David Wolfenden explains how to treat green bubble algae.


I have a big problem with green bubble algae in my 240 l reef tank. I added an Emerald crab on the advice of my aquatic shop, but he hasn’t shown any interest at all. Please can you help as the bubbles are getting between the polyps on my corals and they are spreading everywhere. Some of them are really big.

Dave says: There are several species of ‘bubble algae’, including those in the Valonia and Ventricaria genera. Whatever the species, bubble algae can be quite attractive in moderation, although they can, under the right conditions, overrun a tank, smothering corals in the process. The best way to tackle them is to combine nutrient export/ management with manual removal.

Firstly, ensure efficient mechanical filtration (which is regularly cleaned), aggressive skimming and ensure regular partial water changes. Increasing the frequency of syphoning can help, and review water movement to reduce dead spots where mulm and detritus can settle, as this can provide a nutrient sink, which will fuel the algae. It’s also worth considering if extra janitorial clean-up crew might help with nutrient cycling, which in turn will limit the availability of those nutrients to the algae. Another strategy is to outcompete the bubble algae for nutrients with Chaetomorpha or Caulerpa algae in a refugium.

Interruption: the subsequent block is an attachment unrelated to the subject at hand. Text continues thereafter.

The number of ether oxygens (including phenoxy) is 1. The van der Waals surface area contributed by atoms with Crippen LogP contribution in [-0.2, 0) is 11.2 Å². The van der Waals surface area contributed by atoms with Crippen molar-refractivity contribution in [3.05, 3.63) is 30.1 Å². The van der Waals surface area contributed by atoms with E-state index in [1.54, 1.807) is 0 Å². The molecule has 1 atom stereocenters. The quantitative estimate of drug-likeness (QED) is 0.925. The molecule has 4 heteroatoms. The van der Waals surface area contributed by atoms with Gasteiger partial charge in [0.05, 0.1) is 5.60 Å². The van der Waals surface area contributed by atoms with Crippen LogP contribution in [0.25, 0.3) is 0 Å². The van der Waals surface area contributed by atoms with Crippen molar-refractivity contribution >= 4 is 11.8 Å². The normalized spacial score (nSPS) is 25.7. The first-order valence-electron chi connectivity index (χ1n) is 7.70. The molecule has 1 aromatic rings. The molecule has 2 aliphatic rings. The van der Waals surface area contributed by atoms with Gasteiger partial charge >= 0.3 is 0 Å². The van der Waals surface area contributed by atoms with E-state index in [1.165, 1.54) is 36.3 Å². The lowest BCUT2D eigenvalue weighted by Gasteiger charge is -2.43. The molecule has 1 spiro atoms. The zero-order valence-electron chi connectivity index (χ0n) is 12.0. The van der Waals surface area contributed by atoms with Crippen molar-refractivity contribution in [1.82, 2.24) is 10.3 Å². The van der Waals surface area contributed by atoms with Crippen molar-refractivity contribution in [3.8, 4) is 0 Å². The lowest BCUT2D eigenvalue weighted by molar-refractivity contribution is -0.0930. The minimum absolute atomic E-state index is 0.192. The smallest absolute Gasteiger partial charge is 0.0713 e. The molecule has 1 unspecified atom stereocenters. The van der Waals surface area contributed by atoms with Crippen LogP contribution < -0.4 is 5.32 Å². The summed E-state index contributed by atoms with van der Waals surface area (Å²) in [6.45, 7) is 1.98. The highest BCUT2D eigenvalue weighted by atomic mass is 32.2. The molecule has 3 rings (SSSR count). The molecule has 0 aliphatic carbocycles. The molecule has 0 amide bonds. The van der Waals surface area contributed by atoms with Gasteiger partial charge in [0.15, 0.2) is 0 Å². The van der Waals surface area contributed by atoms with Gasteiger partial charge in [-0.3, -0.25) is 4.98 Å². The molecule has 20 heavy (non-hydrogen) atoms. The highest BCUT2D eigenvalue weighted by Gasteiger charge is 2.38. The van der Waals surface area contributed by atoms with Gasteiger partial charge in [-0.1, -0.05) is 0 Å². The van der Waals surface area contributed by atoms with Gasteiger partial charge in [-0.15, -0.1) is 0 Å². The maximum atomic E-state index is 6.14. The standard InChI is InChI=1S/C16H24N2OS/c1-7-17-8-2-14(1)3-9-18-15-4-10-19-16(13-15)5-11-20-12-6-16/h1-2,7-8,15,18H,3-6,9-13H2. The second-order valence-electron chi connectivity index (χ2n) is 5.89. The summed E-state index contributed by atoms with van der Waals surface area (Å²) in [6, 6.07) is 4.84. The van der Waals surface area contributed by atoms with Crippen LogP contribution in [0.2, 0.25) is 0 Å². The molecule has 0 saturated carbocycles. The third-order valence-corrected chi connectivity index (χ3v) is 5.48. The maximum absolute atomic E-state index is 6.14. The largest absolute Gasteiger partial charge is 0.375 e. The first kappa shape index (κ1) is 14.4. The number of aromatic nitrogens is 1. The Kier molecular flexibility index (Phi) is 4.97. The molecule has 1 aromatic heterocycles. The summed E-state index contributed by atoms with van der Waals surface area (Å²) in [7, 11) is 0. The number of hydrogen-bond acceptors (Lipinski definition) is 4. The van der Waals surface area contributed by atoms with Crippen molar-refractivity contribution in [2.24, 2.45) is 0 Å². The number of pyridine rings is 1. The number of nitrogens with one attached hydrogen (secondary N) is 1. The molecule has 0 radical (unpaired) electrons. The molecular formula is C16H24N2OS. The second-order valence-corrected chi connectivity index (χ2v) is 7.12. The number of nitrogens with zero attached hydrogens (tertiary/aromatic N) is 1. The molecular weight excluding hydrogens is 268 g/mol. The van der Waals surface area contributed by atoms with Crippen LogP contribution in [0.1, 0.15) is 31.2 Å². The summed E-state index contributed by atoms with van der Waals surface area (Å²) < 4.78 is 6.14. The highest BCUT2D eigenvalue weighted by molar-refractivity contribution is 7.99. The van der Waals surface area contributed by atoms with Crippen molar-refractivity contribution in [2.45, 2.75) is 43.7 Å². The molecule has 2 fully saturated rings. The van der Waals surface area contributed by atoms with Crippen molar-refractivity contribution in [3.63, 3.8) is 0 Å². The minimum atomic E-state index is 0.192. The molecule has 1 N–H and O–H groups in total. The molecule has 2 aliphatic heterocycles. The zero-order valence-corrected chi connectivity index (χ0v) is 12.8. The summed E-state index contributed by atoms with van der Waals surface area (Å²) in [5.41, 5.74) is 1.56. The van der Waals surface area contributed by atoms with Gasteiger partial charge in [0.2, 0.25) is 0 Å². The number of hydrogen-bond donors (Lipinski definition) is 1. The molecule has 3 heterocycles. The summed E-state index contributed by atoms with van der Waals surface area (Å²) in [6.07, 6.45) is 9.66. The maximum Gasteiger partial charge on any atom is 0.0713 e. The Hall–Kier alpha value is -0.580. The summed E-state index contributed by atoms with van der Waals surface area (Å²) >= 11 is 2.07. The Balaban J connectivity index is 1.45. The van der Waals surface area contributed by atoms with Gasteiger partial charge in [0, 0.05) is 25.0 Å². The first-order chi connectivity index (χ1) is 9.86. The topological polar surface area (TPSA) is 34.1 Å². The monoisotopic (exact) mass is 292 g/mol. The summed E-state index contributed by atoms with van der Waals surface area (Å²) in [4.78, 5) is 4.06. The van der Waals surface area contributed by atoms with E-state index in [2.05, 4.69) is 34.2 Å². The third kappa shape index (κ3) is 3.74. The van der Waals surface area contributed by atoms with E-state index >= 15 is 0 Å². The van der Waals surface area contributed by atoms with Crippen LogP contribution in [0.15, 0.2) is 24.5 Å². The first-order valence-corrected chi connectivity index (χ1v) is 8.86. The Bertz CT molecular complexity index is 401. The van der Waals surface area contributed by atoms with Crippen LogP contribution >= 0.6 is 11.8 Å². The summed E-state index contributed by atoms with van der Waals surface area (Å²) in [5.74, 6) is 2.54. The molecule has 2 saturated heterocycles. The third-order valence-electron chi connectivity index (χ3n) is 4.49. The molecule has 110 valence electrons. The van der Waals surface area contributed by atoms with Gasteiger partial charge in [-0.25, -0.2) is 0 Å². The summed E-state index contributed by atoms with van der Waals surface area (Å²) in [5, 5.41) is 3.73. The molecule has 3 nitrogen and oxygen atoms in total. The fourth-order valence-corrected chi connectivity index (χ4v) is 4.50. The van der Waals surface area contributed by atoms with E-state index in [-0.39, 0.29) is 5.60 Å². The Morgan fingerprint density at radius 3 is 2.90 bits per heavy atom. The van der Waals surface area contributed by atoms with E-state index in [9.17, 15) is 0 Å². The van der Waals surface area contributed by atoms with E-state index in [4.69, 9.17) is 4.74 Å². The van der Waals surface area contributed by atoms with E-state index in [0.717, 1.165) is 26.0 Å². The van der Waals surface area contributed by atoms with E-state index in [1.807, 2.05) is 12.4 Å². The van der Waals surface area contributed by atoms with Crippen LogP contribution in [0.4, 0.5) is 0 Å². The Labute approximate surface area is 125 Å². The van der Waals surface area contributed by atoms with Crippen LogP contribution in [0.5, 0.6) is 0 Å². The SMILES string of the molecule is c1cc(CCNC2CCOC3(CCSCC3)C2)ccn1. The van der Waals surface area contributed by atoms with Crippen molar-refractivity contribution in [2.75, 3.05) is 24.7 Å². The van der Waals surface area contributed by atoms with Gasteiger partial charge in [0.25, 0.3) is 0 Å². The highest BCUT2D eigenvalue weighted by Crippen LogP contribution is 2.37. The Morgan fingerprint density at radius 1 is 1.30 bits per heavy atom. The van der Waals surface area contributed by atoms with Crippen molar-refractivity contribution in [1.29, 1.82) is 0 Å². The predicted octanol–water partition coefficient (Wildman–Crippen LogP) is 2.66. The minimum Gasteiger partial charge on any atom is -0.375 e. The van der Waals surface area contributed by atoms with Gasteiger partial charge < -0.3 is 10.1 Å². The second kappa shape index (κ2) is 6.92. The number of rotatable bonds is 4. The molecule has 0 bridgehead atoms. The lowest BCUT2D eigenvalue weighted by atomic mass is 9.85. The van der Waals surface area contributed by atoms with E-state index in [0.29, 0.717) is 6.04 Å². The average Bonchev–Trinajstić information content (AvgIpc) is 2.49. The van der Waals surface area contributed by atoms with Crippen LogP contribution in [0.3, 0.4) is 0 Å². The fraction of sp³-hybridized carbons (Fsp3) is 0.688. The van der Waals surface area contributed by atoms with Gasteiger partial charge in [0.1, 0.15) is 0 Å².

Secondly, manual removal is going to be required. The vesicles or bubbles can often be lifted directly from the substrate they’re attached to (sometimes you’ll need to employ a pallet knife or similar tool to help) and syphoned away. It’s not the end of the world if it happens but try to avoid bursting the bubbles as far as possible as they could release spores, which can potentially recolonize elsewhere in the system. Over a few sessions, and in conjunction with nutrient limitation, the problem should go away.

Biological control is a difficult one, because not many fish or invertebrates reliably eat bubble algae. Emerald crabs, Mithraculus sculptus, are often touted as the best solution, but many specimens won’t touch bubble algae, and the crabs can cause problems themselves as they can opportunistically feed on inverts and even some fish; once they’re in they can be a challenge to remove. On that basis, watch out for tell-tell signs of nipped fish or corals.

David Wolfenden – Dave’s so knowledgeable in aquatics he used to teach it. Marines are his ‘thing’.


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